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Horrific fire at 19-storey New York City building leaves at least 19 dead, dozens more critically injured

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New York City’s worst fire disaster in more than 30 years killed nine children and ten adults and left dozens more critically injured on Sunday.

The five-alarm blaze erupted shortly before 11 am on the third floor of a 19-story building at 333 East 181st Street in the Bronx.

‘Numerous’ fatalities are anticipated, FDNY Commissioner Dan Nigro said in a press conference.

The five-alarm blaze broke out just before 11 a.m. at 333 E 181st St, a 19-story building in the West Bronx, the FDNY said and was knocked down about an hour later.

“There were bodies being carried off every floor,” a firefighter told the Post. “It was the worst fire I saw in 30 years.”

Around 200 FDNY members responded to battle the inferno, which broke out on the second and third floors of the building.

Engine 48 was the first team to respond to the fire — but apparently was short-staffed.

“They only had four firefighters instead of the five they are called for because of people out sick because of Covid,” said the Uniformed Firefighters Association president Andrew Ansbro. “Several of the first engines were in the same situation. If there was adequate staffing the fire could have been put out faster and people would have received medical aid sooner.”

Mayor Eric Adams said the fire “is going to be one of the worst fires we have witnessed in the City of New York in modern times.”G.N.Miller/NYPost
G.N.Miller/NYPost

One resident told the Post that people might not have fled the building because its fire alarm is constantly blaring.

“The fire alarm goes off in the hallway all the time, at least twice a week,” said the 18th-floor resident, who asked not to be named. “What do I do when I watch a movie? I put the volume up because it goes off all the time.

A fire broke out in a Bronx building Sunday morning, leaving numerous people seriously injured.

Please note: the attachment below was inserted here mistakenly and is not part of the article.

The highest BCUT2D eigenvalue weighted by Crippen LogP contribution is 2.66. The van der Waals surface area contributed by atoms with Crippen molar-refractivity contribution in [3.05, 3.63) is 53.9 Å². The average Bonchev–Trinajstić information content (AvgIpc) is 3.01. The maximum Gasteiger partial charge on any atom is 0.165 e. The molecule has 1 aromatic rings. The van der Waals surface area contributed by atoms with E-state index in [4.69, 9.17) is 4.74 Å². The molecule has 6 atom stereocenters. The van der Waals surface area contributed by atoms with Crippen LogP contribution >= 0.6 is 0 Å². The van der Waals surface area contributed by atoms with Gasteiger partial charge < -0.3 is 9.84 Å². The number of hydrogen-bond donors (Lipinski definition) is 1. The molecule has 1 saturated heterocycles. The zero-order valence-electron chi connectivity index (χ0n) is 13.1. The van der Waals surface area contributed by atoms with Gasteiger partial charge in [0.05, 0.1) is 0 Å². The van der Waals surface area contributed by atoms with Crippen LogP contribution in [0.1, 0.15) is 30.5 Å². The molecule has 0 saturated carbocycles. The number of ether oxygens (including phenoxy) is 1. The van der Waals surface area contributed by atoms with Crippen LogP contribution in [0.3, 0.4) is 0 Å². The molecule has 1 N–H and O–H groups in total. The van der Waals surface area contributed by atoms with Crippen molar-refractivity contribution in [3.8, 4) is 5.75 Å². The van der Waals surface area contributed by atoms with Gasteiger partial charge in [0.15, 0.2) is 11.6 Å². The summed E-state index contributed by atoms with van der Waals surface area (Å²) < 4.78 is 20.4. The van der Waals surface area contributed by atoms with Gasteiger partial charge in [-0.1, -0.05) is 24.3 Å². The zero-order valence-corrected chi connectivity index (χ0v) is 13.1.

A fire broke out in a Bronx building Sunday morning, leaving numerous people seriously injured. Tomas E. Gaston

The fire broke out at t 333 E 181st St in the early hours of January 9, 2022.
The fire broke out at 333 E 181st St in the early hours of January 9, 2022. Tomas E. Gaston

“I don’t know if it’s faulty or what it is but it goes off all the time. People on the third, fourth, fifth and went about their day until they saw smoke,” he said.

Among the dead is a 4-year old, according to police sources. Fire officials said that at least 32 people sustained life-threatening injuries.

FDNY Commissioner Daniel Nigro said authorities “expect there to be numerous fatalities, but we don’t know yet.”

Footage from social media shows fire fighters attempting to scale numerous ladders in order to save people.
Footage from social media shows firefighters attempting to scale numerous ladders in order to save people.Twitter/nycfirewire

“This is going to be one of the worst fires we have witnessed in the City of New York in modern times,” Mayor Eric Adams said from the scene of the blaze Sunday, calling it “a horrific, horrific painful moment for the City of New York.”

“The impact of this fire is going to really bring a level of pain and despair in this city,” the mayor said at a press conference.

Among 63 residents injured, 32 had life-threatening injuries, nine had serious injuries, and 22 were treated with non-life-threatening injuries, Adams said. One FDNY member was also injured and brought to the hospital.

A firefighter removes a young resident from the building.
A firefighter removes a young resident from the building.G.N.Miller/NYPost

Nigro said at a presser that the department responded within three minutes.

“This smoke extended the entire height of the building, completely unusual,” he said. “Members found victims on every floor in stairwells.”

Nigro called the fire “unprecedented in our city.”

“The last time we had a loss of life that may be this horrific was at Happy Land Fire over 30 years ago here in the Bronx.”